The Aristocrats

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Facts and Figures

Run time: 89 mins

In Theaters: Friday 9th September 2005

Production compaines: Mighty Cheese Productions

Reviews

Contactmusic.com: 4 / 5

IMDB: 6.4 / 10

Cast & Crew

Director:

Starring: Jason Alexander as Himself, Chris Albrecht as Himself, Hank Azaria as Himself, Shelley Berman as Himself, Steven Gary Banks as Billy The Mime, Lewis Black as Himself, David Brenner as Himself, Mario Cantone as Himself, George Carlin as Himself, Drew Carey as Himself, Mark Cohen as Himself, Scott Thompson as Himself, Billy Connolly as Himself, Hugh Hefner as Himself, Jimmy Kimmel as Himself, Paul Provenza as Himself, Rob Schneider as Himself, Pat Cooper as Himself, Wayne Cotter as Himself, Andy Dick as Himself, Frank Digiacomo as Himself, Phyllis Diller as Herself, Susie Essman as Herself, Carrie Fisher as Herself, Joe Franklin as Himself, Todd Glass as Himself, Judy Gold as Herself, Whoopi Goldberg as Herself, Gilbert Gottfried as Himself, Dana Gould as Himself, Allan Harvey as Himself, Eric Idle as Himself, Dom Irrera as Himself, Eddie Izzard as Himself, Richard Jeni as Himself, Jake Johannsen as Himself, The Amazing Johnathan as Himself, Alan Kirschenbaum as Himself, Jay Kogen as Himself, Sue Kolinsky as Herself, Paul Krassner as Himself, Cathy Ladman as Herself, Lisa Lampanelli as Herself, Richard Lewis as Himself, Wendy Liebman as Herself, Howie Mandel as Himself, Merrill Markoe as Herself, Jay Marshall as Himself, Jackie Martling as Himself, Chuck McCann as Himself, Michael McKean as Himself, Eric Mead as Himself, Larry Miller as Himself, Martin Mull as Himself, Kevin Nealon as Himself, Taylor Negron as Himself, Otto Petersen as Himself, Rick Overton as Himself, Gary Owens as Himself, Owen Morse as Himself, Jonathan Wee as Himself, Penn Jillette as Himself, Teller as Himself, Peter Pitofsky as Himself, Emo Philips as Himself, Kevin Pollak as Himself, Paul Reiser as Himself, Andy Richter as Himself, Don Rickles as Himself, Chris Rock as Himself, Gregg Rogell as Himself, Jeffrey Ross as Himself, Jon Ross as Himself, Rita Rudner as Herself, Bob Saget as Himself, T. Sean Shannon as Himself, Harry Shearer as Himself, Sarah Silverman as Herself, Bill Maher as Himself, Bobby Slayton as Himself, Dick Smothers as Himself, Tom Smothers as Himself, Doug Stanhope as Himself, Carrie Snow as Herself, David Steinberg as Himself, Jon Stewart as Himself, Larry Storch as Himself, Rip Taylor as Himself, Dave Thomas as Himself, Johnny Thompson as Himself, Peter Tilden as Himself, Bruce Vilanch as Himself, Fred Willard as Himself, Robin Williams as Himself, Steven Wright as Himself, Joe Garden as Himself, Todd Hanson as Himself, Tim Harrod as Himself, Chris Karwowski as Himself, Carol Kolb as Herself, Trey Parker as Himself, Matt Stone as Himself, Tim Conway as Himself, Paul Provenza as Himself, Maria Schneider as Herself, Eddie Gorodetsky as Himself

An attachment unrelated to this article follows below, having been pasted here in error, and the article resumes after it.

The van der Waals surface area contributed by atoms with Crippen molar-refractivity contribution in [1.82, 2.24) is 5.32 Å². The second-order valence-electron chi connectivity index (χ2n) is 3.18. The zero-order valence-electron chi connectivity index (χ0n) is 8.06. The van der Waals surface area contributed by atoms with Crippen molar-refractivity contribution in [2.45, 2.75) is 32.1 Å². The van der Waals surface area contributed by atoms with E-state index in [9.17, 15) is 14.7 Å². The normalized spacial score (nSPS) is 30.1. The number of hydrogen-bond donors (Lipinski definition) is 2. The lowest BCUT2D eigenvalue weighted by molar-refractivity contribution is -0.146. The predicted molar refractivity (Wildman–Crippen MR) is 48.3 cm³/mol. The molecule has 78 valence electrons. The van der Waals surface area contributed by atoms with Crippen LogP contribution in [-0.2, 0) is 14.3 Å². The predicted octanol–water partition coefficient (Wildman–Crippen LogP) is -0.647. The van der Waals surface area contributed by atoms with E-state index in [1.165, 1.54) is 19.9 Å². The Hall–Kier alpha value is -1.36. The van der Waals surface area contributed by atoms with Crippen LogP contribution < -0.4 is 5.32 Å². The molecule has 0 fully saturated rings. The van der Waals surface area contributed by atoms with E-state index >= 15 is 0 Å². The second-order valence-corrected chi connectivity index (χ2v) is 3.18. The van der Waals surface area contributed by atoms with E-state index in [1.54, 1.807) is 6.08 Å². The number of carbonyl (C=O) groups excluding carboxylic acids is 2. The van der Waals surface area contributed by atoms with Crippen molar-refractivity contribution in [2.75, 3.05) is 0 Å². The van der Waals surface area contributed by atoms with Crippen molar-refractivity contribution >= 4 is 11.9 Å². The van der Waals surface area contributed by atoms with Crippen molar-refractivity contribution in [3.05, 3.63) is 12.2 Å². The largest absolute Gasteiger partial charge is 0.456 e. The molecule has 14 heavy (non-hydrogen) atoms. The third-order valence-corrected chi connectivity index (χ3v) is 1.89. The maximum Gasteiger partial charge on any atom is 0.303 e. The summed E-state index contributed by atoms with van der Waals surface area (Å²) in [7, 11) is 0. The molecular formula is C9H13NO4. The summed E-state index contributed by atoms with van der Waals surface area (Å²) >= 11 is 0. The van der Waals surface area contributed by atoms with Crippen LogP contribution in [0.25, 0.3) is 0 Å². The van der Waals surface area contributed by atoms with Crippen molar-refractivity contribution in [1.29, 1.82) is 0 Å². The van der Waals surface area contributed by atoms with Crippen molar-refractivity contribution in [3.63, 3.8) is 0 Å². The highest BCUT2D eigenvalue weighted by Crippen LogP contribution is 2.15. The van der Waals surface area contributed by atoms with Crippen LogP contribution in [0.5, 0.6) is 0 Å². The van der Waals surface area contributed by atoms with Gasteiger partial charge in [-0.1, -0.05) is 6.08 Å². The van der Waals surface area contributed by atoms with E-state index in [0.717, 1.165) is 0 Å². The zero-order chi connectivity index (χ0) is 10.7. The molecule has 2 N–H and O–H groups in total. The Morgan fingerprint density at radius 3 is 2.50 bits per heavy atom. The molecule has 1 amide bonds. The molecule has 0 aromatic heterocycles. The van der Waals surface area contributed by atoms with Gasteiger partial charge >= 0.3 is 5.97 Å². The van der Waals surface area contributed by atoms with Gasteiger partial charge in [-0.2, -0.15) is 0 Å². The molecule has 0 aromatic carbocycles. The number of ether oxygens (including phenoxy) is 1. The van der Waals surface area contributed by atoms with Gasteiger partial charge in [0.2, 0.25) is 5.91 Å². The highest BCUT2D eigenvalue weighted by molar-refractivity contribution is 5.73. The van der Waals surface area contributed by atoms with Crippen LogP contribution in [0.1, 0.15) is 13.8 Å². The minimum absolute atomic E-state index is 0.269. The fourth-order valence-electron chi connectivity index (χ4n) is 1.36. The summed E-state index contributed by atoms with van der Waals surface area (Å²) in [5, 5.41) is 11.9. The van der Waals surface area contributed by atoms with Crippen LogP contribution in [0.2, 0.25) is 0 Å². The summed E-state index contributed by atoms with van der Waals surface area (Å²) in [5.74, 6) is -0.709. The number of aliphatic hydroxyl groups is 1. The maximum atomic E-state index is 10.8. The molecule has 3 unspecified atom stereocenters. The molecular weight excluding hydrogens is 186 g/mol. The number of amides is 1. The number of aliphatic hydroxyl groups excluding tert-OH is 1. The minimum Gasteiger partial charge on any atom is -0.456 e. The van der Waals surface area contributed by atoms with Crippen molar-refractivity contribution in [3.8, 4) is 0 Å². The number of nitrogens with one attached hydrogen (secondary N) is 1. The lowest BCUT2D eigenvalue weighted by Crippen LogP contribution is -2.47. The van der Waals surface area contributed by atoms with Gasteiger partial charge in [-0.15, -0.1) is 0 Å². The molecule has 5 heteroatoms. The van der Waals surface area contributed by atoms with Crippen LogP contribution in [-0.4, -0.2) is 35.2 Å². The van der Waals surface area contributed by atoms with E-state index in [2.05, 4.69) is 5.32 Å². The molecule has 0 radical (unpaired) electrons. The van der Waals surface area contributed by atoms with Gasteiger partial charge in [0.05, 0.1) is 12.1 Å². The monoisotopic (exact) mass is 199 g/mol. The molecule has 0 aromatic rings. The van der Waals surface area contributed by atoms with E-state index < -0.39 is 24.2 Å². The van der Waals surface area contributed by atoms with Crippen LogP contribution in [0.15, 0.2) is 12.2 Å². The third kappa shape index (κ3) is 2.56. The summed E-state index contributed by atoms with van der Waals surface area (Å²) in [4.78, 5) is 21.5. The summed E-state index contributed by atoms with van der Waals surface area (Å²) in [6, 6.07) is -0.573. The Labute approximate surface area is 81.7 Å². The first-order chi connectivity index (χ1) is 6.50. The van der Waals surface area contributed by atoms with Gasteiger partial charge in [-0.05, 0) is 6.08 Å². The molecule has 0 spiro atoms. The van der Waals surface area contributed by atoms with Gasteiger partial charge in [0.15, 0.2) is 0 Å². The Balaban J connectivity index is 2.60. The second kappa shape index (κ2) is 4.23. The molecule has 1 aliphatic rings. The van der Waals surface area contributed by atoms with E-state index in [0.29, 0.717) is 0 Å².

The Aristocrats Movie Review